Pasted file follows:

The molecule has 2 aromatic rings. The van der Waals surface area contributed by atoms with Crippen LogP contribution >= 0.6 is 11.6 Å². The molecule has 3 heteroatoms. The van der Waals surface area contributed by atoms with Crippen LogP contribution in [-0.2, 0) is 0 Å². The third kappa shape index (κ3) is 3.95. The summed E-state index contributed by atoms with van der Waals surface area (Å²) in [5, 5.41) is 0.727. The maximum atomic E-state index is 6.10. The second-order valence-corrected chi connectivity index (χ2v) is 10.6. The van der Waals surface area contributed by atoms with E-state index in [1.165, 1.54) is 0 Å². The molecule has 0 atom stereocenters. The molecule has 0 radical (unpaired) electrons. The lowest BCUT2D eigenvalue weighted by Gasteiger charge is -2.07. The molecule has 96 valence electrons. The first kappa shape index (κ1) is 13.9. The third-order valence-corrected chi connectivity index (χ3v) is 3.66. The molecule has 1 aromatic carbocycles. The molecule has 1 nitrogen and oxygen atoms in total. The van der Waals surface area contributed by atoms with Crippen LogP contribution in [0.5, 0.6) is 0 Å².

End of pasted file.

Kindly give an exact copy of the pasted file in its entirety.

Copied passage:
The molecule has 2 aromatic rings. The van der Waals surface area contributed by atoms with Crippen LogP contribution >= 0.6 is 11.6 Å². The molecule has 3 heteroatoms. The van der Waals surface area contributed by atoms with Crippen LogP contribution in [-0.2, 0) is 0 Å². The third kappa shape index (κ3) is 3.95. The summed E-state index contributed by atoms with van der Waals surface area (Å²) in [5, 5.41) is 0.727. The maximum atomic E-state index is 6.10. The second-order valence-corrected chi connectivity index (χ2v) is 10.6. The van der Waals surface area contributed by atoms with E-state index in [1.165, 1.54) is 0 Å². The molecule has 0 atom stereocenters. The molecule has 0 radical (unpaired) electrons. The lowest BCUT2D eigenvalue weighted by Gasteiger charge is -2.07. The molecule has 96 valence electrons. The first kappa shape index (κ1) is 13.9. The third-order valence-corrected chi connectivity index (χ3v) is 3.66. The molecule has 1 aromatic carbocycles. The molecule has 1 nitrogen and oxygen atoms in total. The van der Waals surface area contributed by atoms with Crippen LogP contribution in [0.5, 0.6) is 0 Å².